Al-Anon might provide certain steps and resources to help achieve and maintain sobriety, but ultimately it is the person involved who must use those tools to stay sober. That’s what is encouraged from a family perspective.

What Are the Cons of Al-Anon?

1. It isn’t always anonymous.
Although attending meetings as a family is supposed to be anonymous, it isn’t always that way. Smaller communities tend to have neighbors who know everyone else in town, which means a family will be recognized when they come for support. Although most groups rally around each other, when people know that other families are going to an Al-Anon meeting, it becomes easier to spread gossip about them.

2. There are religious components to the group.
One of the biggest surprises that families face when attending an Al-Anon group meeting is the prayer portion of it. People who aren’t religiously affiliated or believe in a different form of spirituality may become uncomfortable during this portion of the meeting or pressured to believe something in which they don’t wish to believe. Add in the small town aspect of some groups and the pressure becomes even higher.

3. It can be difficult to attend meetings.
Al-Anon meetings are generally scheduled to be at a time that is convenient for most. Most does not equate to all, which means your family may not be able to make it to every meeting. Sometimes missing a meeting is viewed as “skipping a meeting” and that negative reflection can lead to a lack of supports that are required. Others may have difficulty attending meetings simply because they’re traveling outside of their small town for help.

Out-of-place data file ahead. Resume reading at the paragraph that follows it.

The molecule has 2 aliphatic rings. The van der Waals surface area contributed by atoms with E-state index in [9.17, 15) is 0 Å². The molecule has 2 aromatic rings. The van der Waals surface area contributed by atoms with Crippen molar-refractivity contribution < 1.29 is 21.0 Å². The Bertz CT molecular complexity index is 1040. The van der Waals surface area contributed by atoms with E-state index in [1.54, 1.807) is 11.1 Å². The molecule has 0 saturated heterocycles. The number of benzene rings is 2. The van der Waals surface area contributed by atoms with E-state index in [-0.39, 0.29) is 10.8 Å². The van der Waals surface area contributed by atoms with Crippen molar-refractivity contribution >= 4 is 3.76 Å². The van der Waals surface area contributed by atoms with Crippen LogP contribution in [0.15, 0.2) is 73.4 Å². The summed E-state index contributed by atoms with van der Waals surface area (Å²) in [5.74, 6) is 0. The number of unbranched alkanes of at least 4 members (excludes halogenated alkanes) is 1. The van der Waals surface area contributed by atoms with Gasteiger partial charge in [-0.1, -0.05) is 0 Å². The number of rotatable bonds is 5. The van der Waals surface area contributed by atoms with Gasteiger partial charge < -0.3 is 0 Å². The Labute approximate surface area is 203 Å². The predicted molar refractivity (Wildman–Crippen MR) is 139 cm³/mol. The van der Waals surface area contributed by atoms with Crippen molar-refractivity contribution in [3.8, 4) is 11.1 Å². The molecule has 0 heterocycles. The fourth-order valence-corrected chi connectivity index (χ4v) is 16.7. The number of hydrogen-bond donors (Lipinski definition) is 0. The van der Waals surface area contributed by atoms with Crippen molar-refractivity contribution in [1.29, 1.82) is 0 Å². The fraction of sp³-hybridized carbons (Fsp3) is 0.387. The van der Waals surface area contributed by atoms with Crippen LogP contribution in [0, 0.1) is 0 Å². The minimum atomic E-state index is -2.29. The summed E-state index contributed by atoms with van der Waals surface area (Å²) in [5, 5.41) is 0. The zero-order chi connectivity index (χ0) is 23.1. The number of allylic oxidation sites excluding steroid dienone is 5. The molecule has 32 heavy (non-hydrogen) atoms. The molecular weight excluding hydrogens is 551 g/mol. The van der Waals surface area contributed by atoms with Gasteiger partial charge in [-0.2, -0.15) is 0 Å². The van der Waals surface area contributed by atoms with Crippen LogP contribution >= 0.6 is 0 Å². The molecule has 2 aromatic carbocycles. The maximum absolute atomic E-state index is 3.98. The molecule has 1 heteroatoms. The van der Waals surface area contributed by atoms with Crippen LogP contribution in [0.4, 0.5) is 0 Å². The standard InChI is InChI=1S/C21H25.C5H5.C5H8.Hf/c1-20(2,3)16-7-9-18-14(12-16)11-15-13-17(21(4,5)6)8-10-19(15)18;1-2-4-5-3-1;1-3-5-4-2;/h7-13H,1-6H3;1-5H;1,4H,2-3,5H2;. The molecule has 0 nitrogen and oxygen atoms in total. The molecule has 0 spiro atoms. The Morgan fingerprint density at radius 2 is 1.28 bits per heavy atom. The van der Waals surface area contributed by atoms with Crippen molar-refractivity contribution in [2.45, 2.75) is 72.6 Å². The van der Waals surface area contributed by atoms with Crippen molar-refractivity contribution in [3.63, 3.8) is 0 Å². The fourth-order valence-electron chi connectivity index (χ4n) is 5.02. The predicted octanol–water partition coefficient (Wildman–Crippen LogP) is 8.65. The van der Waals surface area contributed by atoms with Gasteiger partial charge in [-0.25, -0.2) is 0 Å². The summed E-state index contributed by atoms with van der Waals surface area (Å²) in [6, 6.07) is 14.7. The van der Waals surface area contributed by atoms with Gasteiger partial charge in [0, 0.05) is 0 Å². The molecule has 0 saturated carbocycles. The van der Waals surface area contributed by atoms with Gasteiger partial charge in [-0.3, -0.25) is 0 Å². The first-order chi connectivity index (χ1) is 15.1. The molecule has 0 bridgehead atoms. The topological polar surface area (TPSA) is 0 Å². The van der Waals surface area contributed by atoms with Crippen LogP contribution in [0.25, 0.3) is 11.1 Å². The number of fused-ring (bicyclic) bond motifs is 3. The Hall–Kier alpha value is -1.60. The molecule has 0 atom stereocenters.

4. It is easy to follow the group mindset instead of your own needs.
The world you find yourself in after a series of Al-Anon groups can become very insulated. It isn’t uncommon to discover after a few weeks that your only social interactions outside of the family tend to come from the group itself. People can easily fall into the trap that their friends and other family members just don’t understand what is happening to them and begin to pull away. Some people feel that they have to do what the group suggests so they can remain part of the group, which means it has become an addiction as well.

5. Help has to come from God.
This might be the biggest issue that people face. Although you can turn over your will to the god of your choosing, you must do so in order to remain in the program. A refusal to do so or the desire to help oneself is seen as a lack of faith. You must provide your god with the private details of your life and anyone in attendance at the Al-Anon meeting. If God is all-knowing, why does He require such a disclosure?

6. It may set people up for failure.
Many people feel like Al-Anon requires them to become powerless in order to become well. That system can set up vulnerable people for other problems that are far greater than alcohol consumption. Women dealing with addiction specifically can find themselves at a tremendous disadvantage should others be attending the meetings just to prey on them.

The pros and cons of Al-Anon prove one thing: seeking the right kind of help is a good thing. Not everyone will enjoy or benefit from the support network this group provides. The only way to determine that, however, is to attend a meeting or two personally to see what it is like.